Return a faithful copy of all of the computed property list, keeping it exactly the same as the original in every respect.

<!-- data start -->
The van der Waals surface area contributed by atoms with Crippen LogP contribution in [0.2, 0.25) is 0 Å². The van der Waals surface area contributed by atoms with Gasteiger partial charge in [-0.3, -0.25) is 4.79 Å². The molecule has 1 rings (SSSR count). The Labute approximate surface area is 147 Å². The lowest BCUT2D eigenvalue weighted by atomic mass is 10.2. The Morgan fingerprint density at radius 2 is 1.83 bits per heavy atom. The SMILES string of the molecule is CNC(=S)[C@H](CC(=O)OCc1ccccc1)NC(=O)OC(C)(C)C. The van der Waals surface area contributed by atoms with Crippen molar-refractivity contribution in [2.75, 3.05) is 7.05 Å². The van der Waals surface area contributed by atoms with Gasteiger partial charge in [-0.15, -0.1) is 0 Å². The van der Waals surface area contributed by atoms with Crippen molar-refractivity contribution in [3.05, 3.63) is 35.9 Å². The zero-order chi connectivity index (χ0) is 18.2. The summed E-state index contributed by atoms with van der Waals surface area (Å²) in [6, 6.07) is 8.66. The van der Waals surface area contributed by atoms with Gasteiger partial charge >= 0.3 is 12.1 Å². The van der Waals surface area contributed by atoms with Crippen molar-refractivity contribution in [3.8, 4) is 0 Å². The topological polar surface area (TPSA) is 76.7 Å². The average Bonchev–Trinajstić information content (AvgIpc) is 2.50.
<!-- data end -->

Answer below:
The van der Waals surface area contributed by atoms with Crippen LogP contribution in [0.2, 0.25) is 0 Å². The van der Waals surface area contributed by atoms with Gasteiger partial charge in [-0.3, -0.25) is 4.79 Å². The molecule has 1 rings (SSSR count). The Labute approximate surface area is 147 Å². The lowest BCUT2D eigenvalue weighted by atomic mass is 10.2. The Morgan fingerprint density at radius 2 is 1.83 bits per heavy atom. The SMILES string of the molecule is CNC(=S)[C@H](CC(=O)OCc1ccccc1)NC(=O)OC(C)(C)C. The van der Waals surface area contributed by atoms with Crippen molar-refractivity contribution in [2.75, 3.05) is 7.05 Å². The van der Waals surface area contributed by atoms with Gasteiger partial charge in [-0.15, -0.1) is 0 Å². The van der Waals surface area contributed by atoms with Crippen molar-refractivity contribution in [3.05, 3.63) is 35.9 Å². The zero-order chi connectivity index (χ0) is 18.2. The summed E-state index contributed by atoms with van der Waals surface area (Å²) in [6, 6.07) is 8.66. The van der Waals surface area contributed by atoms with Gasteiger partial charge >= 0.3 is 12.1 Å². The van der Waals surface area contributed by atoms with Crippen molar-refractivity contribution in [3.8, 4) is 0 Å². The topological polar surface area (TPSA) is 76.7 Å². The average Bonchev–Trinajstić information content (AvgIpc) is 2.50.